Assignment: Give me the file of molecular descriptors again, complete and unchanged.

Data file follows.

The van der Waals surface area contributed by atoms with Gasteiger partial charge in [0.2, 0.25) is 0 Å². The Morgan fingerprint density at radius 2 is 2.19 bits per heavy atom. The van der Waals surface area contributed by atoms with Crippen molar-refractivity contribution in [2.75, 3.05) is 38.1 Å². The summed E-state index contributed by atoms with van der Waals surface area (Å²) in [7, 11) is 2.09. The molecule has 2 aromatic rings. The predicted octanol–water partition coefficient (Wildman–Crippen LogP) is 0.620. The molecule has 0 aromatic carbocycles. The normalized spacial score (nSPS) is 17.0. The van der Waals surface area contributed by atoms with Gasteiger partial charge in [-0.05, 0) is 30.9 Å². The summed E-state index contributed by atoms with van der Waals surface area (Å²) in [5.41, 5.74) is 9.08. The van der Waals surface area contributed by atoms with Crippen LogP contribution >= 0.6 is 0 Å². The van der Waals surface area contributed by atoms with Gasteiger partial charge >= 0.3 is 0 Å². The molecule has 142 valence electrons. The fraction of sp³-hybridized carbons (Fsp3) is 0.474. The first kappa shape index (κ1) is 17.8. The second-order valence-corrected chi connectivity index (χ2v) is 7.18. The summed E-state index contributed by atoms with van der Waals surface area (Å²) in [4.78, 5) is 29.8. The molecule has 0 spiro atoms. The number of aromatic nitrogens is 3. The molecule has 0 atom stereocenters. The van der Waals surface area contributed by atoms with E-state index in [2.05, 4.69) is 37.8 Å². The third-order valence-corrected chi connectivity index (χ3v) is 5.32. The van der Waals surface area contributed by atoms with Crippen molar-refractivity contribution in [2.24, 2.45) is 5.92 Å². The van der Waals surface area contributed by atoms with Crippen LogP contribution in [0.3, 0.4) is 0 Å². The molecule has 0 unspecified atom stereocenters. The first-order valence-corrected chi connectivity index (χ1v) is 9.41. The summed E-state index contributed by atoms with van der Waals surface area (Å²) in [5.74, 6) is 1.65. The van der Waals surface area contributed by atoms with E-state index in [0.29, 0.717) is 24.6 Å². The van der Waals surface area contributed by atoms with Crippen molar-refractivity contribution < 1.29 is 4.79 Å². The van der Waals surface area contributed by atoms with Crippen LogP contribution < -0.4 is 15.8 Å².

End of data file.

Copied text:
The van der Waals surface area contributed by atoms with Gasteiger partial charge in [0.2, 0.25) is 0 Å². The Morgan fingerprint density at radius 2 is 2.19 bits per heavy atom. The van der Waals surface area contributed by atoms with Crippen molar-refractivity contribution in [2.75, 3.05) is 38.1 Å². The summed E-state index contributed by atoms with van der Waals surface area (Å²) in [7, 11) is 2.09. The molecule has 2 aromatic rings. The predicted octanol–water partition coefficient (Wildman–Crippen LogP) is 0.620. The molecule has 0 aromatic carbocycles. The normalized spacial score (nSPS) is 17.0. The van der Waals surface area contributed by atoms with Gasteiger partial charge in [-0.05, 0) is 30.9 Å². The summed E-state index contributed by atoms with van der Waals surface area (Å²) in [5.41, 5.74) is 9.08. The van der Waals surface area contributed by atoms with Crippen LogP contribution >= 0.6 is 0 Å². The van der Waals surface area contributed by atoms with Gasteiger partial charge >= 0.3 is 0 Å². The molecule has 142 valence electrons. The fraction of sp³-hybridized carbons (Fsp3) is 0.474. The first kappa shape index (κ1) is 17.8. The second-order valence-corrected chi connectivity index (χ2v) is 7.18. The summed E-state index contributed by atoms with van der Waals surface area (Å²) in [4.78, 5) is 29.8. The molecule has 0 spiro atoms. The number of aromatic nitrogens is 3. The molecule has 0 atom stereocenters. The van der Waals surface area contributed by atoms with E-state index in [2.05, 4.69) is 37.8 Å². The third-order valence-corrected chi connectivity index (χ3v) is 5.32. The van der Waals surface area contributed by atoms with Crippen molar-refractivity contribution in [2.24, 2.45) is 5.92 Å². The van der Waals surface area contributed by atoms with Crippen LogP contribution in [0.3, 0.4) is 0 Å². The molecule has 0 unspecified atom stereocenters. The first-order valence-corrected chi connectivity index (χ1v) is 9.41. The summed E-state index contributed by atoms with van der Waals surface area (Å²) in [5.74, 6) is 1.65. The van der Waals surface area contributed by atoms with E-state index in [0.29, 0.717) is 24.6 Å². The van der Waals surface area contributed by atoms with Crippen molar-refractivity contribution < 1.29 is 4.79 Å². The van der Waals surface area contributed by atoms with Crippen LogP contribution < -0.4 is 15.8 Å².